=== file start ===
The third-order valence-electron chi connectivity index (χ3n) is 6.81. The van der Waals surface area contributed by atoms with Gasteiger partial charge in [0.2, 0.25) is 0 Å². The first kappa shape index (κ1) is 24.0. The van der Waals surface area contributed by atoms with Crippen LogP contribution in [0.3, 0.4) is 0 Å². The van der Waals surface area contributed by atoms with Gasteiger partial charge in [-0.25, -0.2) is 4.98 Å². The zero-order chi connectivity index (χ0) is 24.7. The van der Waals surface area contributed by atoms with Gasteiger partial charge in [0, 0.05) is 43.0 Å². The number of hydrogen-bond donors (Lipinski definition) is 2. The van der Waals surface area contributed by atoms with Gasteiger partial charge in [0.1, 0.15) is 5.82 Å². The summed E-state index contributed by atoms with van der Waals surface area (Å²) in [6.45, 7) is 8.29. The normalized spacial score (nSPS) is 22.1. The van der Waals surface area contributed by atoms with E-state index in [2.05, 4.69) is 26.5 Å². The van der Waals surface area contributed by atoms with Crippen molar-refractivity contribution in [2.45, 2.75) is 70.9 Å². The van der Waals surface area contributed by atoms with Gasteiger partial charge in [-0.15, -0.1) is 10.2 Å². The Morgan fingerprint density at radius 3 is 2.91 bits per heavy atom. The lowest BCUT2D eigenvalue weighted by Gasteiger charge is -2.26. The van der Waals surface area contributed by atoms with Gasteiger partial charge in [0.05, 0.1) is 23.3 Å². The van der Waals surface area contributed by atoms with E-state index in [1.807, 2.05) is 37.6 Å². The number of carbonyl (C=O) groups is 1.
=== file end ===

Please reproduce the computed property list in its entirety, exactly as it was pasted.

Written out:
The third-order valence-electron chi connectivity index (χ3n) is 6.81. The van der Waals surface area contributed by atoms with Gasteiger partial charge in [0.2, 0.25) is 0 Å². The first kappa shape index (κ1) is 24.0. The van der Waals surface area contributed by atoms with Crippen LogP contribution in [0.3, 0.4) is 0 Å². The van der Waals surface area contributed by atoms with Gasteiger partial charge in [-0.25, -0.2) is 4.98 Å². The zero-order chi connectivity index (χ0) is 24.7. The van der Waals surface area contributed by atoms with Gasteiger partial charge in [0, 0.05) is 43.0 Å². The number of hydrogen-bond donors (Lipinski definition) is 2. The van der Waals surface area contributed by atoms with Gasteiger partial charge in [0.1, 0.15) is 5.82 Å². The summed E-state index contributed by atoms with van der Waals surface area (Å²) in [6.45, 7) is 8.29. The normalized spacial score (nSPS) is 22.1. The van der Waals surface area contributed by atoms with E-state index in [2.05, 4.69) is 26.5 Å². The van der Waals surface area contributed by atoms with Crippen molar-refractivity contribution in [2.45, 2.75) is 70.9 Å². The van der Waals surface area contributed by atoms with Gasteiger partial charge in [-0.15, -0.1) is 10.2 Å². The Morgan fingerprint density at radius 3 is 2.91 bits per heavy atom. The lowest BCUT2D eigenvalue weighted by Gasteiger charge is -2.26. The van der Waals surface area contributed by atoms with Gasteiger partial charge in [0.05, 0.1) is 23.3 Å². The van der Waals surface area contributed by atoms with E-state index in [1.807, 2.05) is 37.6 Å². The number of carbonyl (C=O) groups is 1.